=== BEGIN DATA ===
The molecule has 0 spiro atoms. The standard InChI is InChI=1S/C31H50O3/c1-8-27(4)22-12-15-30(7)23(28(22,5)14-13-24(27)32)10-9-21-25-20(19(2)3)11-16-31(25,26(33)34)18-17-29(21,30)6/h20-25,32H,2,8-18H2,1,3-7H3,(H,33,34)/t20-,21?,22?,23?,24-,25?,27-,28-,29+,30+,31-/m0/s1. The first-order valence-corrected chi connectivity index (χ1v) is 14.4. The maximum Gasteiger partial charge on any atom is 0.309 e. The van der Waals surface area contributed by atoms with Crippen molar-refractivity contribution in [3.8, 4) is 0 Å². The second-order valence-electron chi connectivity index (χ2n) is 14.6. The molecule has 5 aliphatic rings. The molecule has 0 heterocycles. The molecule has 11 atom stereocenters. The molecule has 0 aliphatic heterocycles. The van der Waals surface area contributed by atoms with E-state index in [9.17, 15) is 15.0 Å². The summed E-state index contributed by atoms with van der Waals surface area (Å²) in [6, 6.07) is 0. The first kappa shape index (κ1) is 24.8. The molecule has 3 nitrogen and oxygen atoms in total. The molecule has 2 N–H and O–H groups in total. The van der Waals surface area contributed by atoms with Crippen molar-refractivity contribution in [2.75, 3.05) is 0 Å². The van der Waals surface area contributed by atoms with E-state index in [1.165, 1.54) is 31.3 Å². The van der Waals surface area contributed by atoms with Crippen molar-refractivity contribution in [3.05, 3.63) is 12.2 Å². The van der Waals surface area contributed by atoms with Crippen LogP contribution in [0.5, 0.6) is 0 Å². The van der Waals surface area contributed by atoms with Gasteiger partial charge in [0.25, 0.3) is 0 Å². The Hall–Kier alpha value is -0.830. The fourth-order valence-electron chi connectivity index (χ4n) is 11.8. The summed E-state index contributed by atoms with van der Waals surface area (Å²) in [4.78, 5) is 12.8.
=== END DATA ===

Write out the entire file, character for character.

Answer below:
The molecule has 0 spiro atoms. The standard InChI is InChI=1S/C31H50O3/c1-8-27(4)22-12-15-30(7)23(28(22,5)14-13-24(27)32)10-9-21-25-20(19(2)3)11-16-31(25,26(33)34)18-17-29(21,30)6/h20-25,32H,2,8-18H2,1,3-7H3,(H,33,34)/t20-,21?,22?,23?,24-,25?,27-,28-,29+,30+,31-/m0/s1. The first-order valence-corrected chi connectivity index (χ1v) is 14.4. The maximum Gasteiger partial charge on any atom is 0.309 e. The van der Waals surface area contributed by atoms with Crippen molar-refractivity contribution in [3.8, 4) is 0 Å². The second-order valence-electron chi connectivity index (χ2n) is 14.6. The molecule has 5 aliphatic rings. The molecule has 0 heterocycles. The molecule has 11 atom stereocenters. The molecule has 0 aliphatic heterocycles. The van der Waals surface area contributed by atoms with E-state index in [9.17, 15) is 15.0 Å². The summed E-state index contributed by atoms with van der Waals surface area (Å²) in [6, 6.07) is 0. The first kappa shape index (κ1) is 24.8. The molecule has 3 nitrogen and oxygen atoms in total. The molecule has 2 N–H and O–H groups in total. The van der Waals surface area contributed by atoms with Crippen molar-refractivity contribution in [2.75, 3.05) is 0 Å². The van der Waals surface area contributed by atoms with E-state index in [1.165, 1.54) is 31.3 Å². The van der Waals surface area contributed by atoms with Crippen molar-refractivity contribution in [3.05, 3.63) is 12.2 Å². The van der Waals surface area contributed by atoms with Crippen LogP contribution in [0.5, 0.6) is 0 Å². The van der Waals surface area contributed by atoms with Gasteiger partial charge in [0.25, 0.3) is 0 Å². The Hall–Kier alpha value is -0.830. The fourth-order valence-electron chi connectivity index (χ4n) is 11.8. The summed E-state index contributed by atoms with van der Waals surface area (Å²) in [4.78, 5) is 12.8.